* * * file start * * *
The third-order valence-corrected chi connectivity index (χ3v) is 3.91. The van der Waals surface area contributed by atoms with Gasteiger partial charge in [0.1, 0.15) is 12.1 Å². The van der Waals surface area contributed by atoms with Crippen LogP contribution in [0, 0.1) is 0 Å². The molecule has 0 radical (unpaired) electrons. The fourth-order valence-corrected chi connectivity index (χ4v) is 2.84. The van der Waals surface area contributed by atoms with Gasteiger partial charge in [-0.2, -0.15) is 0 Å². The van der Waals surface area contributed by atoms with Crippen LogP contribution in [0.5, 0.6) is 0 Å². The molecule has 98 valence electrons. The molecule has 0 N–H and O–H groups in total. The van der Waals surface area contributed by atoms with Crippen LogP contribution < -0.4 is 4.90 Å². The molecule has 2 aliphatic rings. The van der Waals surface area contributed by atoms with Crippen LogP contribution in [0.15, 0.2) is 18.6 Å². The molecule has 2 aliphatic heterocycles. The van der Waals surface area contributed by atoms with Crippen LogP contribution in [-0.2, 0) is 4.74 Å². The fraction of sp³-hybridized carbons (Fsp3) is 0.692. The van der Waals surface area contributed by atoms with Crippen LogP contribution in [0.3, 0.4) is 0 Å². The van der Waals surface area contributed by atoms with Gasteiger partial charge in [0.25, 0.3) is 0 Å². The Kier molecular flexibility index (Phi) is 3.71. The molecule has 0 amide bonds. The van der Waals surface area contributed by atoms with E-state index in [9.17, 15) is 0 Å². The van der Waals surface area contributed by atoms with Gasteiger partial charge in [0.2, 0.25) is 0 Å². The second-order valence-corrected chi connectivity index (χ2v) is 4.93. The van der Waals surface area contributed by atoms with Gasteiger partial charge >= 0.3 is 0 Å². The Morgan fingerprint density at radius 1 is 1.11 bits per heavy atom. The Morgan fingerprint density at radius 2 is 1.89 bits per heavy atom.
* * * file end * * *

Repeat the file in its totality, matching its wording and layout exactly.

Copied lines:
The third-order valence-corrected chi connectivity index (χ3v) is 3.91. The van der Waals surface area contributed by atoms with Gasteiger partial charge in [0.1, 0.15) is 12.1 Å². The van der Waals surface area contributed by atoms with Crippen LogP contribution in [0, 0.1) is 0 Å². The molecule has 0 radical (unpaired) electrons. The fourth-order valence-corrected chi connectivity index (χ4v) is 2.84. The van der Waals surface area contributed by atoms with Gasteiger partial charge in [-0.2, -0.15) is 0 Å². The van der Waals surface area contributed by atoms with Crippen LogP contribution in [0.5, 0.6) is 0 Å². The molecule has 98 valence electrons. The molecule has 0 N–H and O–H groups in total. The van der Waals surface area contributed by atoms with Crippen LogP contribution < -0.4 is 4.90 Å². The molecule has 2 aliphatic rings. The van der Waals surface area contributed by atoms with Crippen LogP contribution in [0.15, 0.2) is 18.6 Å². The molecule has 2 aliphatic heterocycles. The van der Waals surface area contributed by atoms with Crippen LogP contribution in [-0.2, 0) is 4.74 Å². The fraction of sp³-hybridized carbons (Fsp3) is 0.692. The van der Waals surface area contributed by atoms with Crippen LogP contribution in [0.3, 0.4) is 0 Å². The van der Waals surface area contributed by atoms with Gasteiger partial charge in [0.25, 0.3) is 0 Å². The Kier molecular flexibility index (Phi) is 3.71. The molecule has 0 amide bonds. The van der Waals surface area contributed by atoms with E-state index in [9.17, 15) is 0 Å². The van der Waals surface area contributed by atoms with Gasteiger partial charge in [0.2, 0.25) is 0 Å². The second-order valence-corrected chi connectivity index (χ2v) is 4.93. The van der Waals surface area contributed by atoms with Gasteiger partial charge >= 0.3 is 0 Å². The Morgan fingerprint density at radius 1 is 1.11 bits per heavy atom. The Morgan fingerprint density at radius 2 is 1.89 bits per heavy atom.